Before the three knights depart, they make the locals swear that their womenfolk will be in charge, and the men their loyal subjects. Furthermore, they will make visitors swear to help all women in adversity. Their work done, they ride off together until they reach a fork in the road, where Ruggiero returns to the Saracen forces at Arles, and the two women knights head for the Christian camp. Bradamante’s arrival brings out an escort of honour, and Marfisa’s reputation as a warrior ensures that she is made welcome too.

The two come before Charlemagne, to whom Marfisa kneels in obeisance and pays her respects by explaining how she comes to serve him. She tells how intent she had been on killing Christians, also of her struggles earlier in life, when as a slave she killed a king who tried to rape her, then seized his kingdom. She was barely eighteen years old when she held seven kingdoms. Having now learned of those who had killed her parents, she had decided to convert to Christianity and serve Charlemagne. When Agramante has been defeated and killed, she will then make all her subjects convert too. Charlemagne welcomes her among his paladins, and her baptism is arranged for the following day.

Julius Schnorr von Carolsfeld (1794-1872), Orlando Furioso (detail) (1822-27), fresco, Casa Massimo, Rome, Italy. Image by Sailko, via Wikimedia Commons.

Meanwhile Astolfo has returned from his trip to the moon in a chariot, carrying with him Orlando’s lost wits. Saint John shows Astolfo a herb which will restore Senapo’s sight, so Astolfo flies off to Ethiopia to take that to the emperor. In return, Senapo gives troops to fight in the desert. Astolfo prepares to lead them in a campaign against King Agramante’s allies in north Africa.

Gustave Doré (1832–1883), Astolfo Returns to the Emperor of Ethiopia and Restores His Sight (Canto 38:27) (c 1878), engraving in book published by Hachette et Cie, Paris, 1879, dimensions not known, Bibliothèque nationale de France, Gallica collection. Via the Internet Archive.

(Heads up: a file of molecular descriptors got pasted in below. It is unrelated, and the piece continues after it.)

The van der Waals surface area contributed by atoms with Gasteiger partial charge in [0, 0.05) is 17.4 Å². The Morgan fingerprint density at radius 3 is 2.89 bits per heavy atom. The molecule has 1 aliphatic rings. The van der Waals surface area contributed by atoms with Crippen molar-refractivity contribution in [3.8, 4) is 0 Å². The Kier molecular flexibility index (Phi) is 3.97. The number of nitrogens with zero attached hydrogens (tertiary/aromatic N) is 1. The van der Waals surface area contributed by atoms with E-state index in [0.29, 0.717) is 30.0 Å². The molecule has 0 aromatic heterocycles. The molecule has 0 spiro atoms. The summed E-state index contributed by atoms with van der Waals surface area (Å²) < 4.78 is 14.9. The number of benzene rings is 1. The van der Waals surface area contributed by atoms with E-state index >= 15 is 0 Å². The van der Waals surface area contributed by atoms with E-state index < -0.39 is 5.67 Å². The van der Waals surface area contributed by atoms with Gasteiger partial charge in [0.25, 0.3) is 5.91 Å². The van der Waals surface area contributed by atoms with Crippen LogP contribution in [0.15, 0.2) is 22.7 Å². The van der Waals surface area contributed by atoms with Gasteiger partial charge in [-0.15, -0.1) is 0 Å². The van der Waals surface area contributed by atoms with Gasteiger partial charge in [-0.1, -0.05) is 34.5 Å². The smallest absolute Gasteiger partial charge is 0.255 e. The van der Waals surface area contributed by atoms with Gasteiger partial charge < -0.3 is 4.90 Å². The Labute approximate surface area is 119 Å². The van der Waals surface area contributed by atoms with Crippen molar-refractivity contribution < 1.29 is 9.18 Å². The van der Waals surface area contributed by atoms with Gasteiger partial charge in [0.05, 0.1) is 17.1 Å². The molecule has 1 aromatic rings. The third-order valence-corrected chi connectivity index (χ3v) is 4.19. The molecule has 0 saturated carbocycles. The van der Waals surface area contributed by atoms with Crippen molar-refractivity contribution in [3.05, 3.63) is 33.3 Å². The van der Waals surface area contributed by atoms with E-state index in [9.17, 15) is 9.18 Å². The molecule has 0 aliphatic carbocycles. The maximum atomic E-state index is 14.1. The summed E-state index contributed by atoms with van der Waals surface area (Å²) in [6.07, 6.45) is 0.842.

Principal Characters

Agramante, King of Africa, who is leading the war against Charlemagne in revenge for the killing of his father, Troiano. Non-Christian.

Astolfo, son of the King of England who is abducted by Alcina, turned into a myrtle bush, then released when Alcina’s magic is undone.

Atlante, an evil magician who is in fact an old man, but keeps abducting people to protect Ruggiero from his future.

Bradamante, Rinaldo’s sister, “the celebrated Maid”, a brave Christian knight who is the equal of her brother. She is loved by Ruggiero.

Charlemagne, Charles the Great, Christian King of France.

Ferraù, nephew to Marsilio, King of Spain, and a non-Christian.

Fiordiligi, daughter of the King of Lizza and wife of Brandimarte, who has gone missing.

Marfisa, Ruggiero’s sister, a valiant and fearsome ‘pagan’ warrior.

Marganorre, a tyrannical lord who is a cruel misogynist.

Orlando, the hero, Charlemagne’s nephew and his most outstanding paladin.

Ruggiero, son of the King of Reggio, a non-Christian knight who is in love with Bradamante.

Senapo, Emperor of Ethiopia, also known as Prester John. Although a Christian, punished by blindness and harpies for sins as a young man.

The artists

Gustave Doré (1832–1883) was the leading French illustrator of the nineteenth century, whose paintings are still relatively unknown. Having produced large sets of illustrations for classics such as Dante’s Divine Comedy earlier in his career, he started work on a set for Ariosto’s Orlando Furioso in the late 1870s, for publication in 1879. These are the last major illustrations which he made. This article looks at his paintings.

Julius Schnorr von Carolsfeld (1794-1872) was a German painter who trained at the Vienna Academy, from where he went to Rome in 1815 to join the Nazarene movement there, with Johann Friedrich Overbeck and others. He was involved in the campaign to re-introduce traditional fresco painting, and in 1822 was commissioned to paint frescoes depicting Ariosto’s Orlando Furioso in the entrance hall to the Villa Massimo in Rome. He completed these by 1827, when he returned to Munich to paint frescoes for the new palace there showing scenes from the Nibelungenlied. He later turned to Biblical illustrations and designs for stained glass windows.


Wikipedia on Ariosto
Wikipedia on Orlando Furioso

Barbara Reynolds (translator) (1975, 1977) Orlando Furioso, parts 1 and 2, Penguin. ISBNs 978 0 140 44311 0, 978 0 140 44310 3. Verse translation with extensive introduction and notes.
Guido Waldman (translator) (1974) Orlando Furioso, Oxford World’s Classics. ISBN 978 0 19 954038 9. Prose translation.